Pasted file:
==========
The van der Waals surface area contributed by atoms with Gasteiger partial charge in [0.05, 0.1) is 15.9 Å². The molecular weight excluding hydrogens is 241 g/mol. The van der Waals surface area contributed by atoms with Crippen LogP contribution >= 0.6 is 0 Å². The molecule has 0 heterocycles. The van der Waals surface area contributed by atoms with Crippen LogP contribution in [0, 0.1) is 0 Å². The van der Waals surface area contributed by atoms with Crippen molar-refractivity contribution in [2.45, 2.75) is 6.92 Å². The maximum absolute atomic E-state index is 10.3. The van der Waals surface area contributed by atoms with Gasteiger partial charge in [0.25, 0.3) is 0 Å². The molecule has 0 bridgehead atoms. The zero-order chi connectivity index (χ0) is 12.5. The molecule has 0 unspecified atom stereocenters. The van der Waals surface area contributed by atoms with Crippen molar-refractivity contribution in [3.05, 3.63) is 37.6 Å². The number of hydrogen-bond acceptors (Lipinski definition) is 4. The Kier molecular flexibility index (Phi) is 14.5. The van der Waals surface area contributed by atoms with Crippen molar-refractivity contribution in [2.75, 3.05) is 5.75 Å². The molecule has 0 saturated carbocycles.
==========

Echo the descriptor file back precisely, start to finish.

The van der Waals surface area contributed by atoms with Gasteiger partial charge in [0.05, 0.1) is 15.9 Å². The molecular weight excluding hydrogens is 241 g/mol. The van der Waals surface area contributed by atoms with Crippen LogP contribution >= 0.6 is 0 Å². The molecule has 0 heterocycles. The van der Waals surface area contributed by atoms with Crippen LogP contribution in [0, 0.1) is 0 Å². The van der Waals surface area contributed by atoms with Crippen molar-refractivity contribution in [2.45, 2.75) is 6.92 Å². The maximum absolute atomic E-state index is 10.3. The van der Waals surface area contributed by atoms with Gasteiger partial charge in [0.25, 0.3) is 0 Å². The molecule has 0 bridgehead atoms. The zero-order chi connectivity index (χ0) is 12.5. The molecule has 0 unspecified atom stereocenters. The van der Waals surface area contributed by atoms with Crippen molar-refractivity contribution in [3.05, 3.63) is 37.6 Å². The number of hydrogen-bond acceptors (Lipinski definition) is 4. The Kier molecular flexibility index (Phi) is 14.5. The van der Waals surface area contributed by atoms with Crippen molar-refractivity contribution in [2.75, 3.05) is 5.75 Å². The molecule has 0 saturated carbocycles.